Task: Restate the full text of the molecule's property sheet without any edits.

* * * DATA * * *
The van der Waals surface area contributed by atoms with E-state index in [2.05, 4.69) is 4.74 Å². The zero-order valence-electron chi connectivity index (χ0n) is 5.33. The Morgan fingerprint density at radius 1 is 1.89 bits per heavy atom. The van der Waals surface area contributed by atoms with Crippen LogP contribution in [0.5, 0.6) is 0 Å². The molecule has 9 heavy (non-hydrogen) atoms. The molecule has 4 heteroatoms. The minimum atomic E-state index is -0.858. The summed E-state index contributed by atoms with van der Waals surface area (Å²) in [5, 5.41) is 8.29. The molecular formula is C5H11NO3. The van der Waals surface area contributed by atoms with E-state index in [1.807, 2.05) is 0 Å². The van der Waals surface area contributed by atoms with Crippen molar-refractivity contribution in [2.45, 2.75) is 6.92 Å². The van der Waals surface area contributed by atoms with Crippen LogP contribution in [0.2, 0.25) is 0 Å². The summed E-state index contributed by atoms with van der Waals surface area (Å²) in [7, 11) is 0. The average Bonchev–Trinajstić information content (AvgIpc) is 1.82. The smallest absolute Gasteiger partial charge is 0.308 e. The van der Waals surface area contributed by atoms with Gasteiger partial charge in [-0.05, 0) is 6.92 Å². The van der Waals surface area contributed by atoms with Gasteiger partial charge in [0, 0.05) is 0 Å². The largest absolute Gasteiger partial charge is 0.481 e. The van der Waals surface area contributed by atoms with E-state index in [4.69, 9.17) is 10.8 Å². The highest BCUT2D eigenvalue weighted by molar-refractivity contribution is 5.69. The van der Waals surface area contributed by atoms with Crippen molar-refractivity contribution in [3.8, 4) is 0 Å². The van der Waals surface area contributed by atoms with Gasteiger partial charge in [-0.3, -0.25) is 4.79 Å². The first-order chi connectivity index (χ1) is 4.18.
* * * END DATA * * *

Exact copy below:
The van der Waals surface area contributed by atoms with E-state index in [2.05, 4.69) is 4.74 Å². The zero-order valence-electron chi connectivity index (χ0n) is 5.33. The Morgan fingerprint density at radius 1 is 1.89 bits per heavy atom. The van der Waals surface area contributed by atoms with Crippen LogP contribution in [0.5, 0.6) is 0 Å². The molecule has 9 heavy (non-hydrogen) atoms. The molecule has 4 heteroatoms. The minimum atomic E-state index is -0.858. The summed E-state index contributed by atoms with van der Waals surface area (Å²) in [5, 5.41) is 8.29. The molecular formula is C5H11NO3. The van der Waals surface area contributed by atoms with E-state index in [1.807, 2.05) is 0 Å². The van der Waals surface area contributed by atoms with Crippen molar-refractivity contribution in [2.45, 2.75) is 6.92 Å². The van der Waals surface area contributed by atoms with Crippen LogP contribution in [0.2, 0.25) is 0 Å². The summed E-state index contributed by atoms with van der Waals surface area (Å²) in [7, 11) is 0. The average Bonchev–Trinajstić information content (AvgIpc) is 1.82. The smallest absolute Gasteiger partial charge is 0.308 e. The van der Waals surface area contributed by atoms with Gasteiger partial charge in [-0.05, 0) is 6.92 Å². The van der Waals surface area contributed by atoms with Gasteiger partial charge in [0, 0.05) is 0 Å². The largest absolute Gasteiger partial charge is 0.481 e. The van der Waals surface area contributed by atoms with E-state index in [4.69, 9.17) is 10.8 Å². The highest BCUT2D eigenvalue weighted by molar-refractivity contribution is 5.69. The van der Waals surface area contributed by atoms with Crippen molar-refractivity contribution in [3.8, 4) is 0 Å². The van der Waals surface area contributed by atoms with Gasteiger partial charge in [-0.3, -0.25) is 4.79 Å². The first-order chi connectivity index (χ1) is 4.18.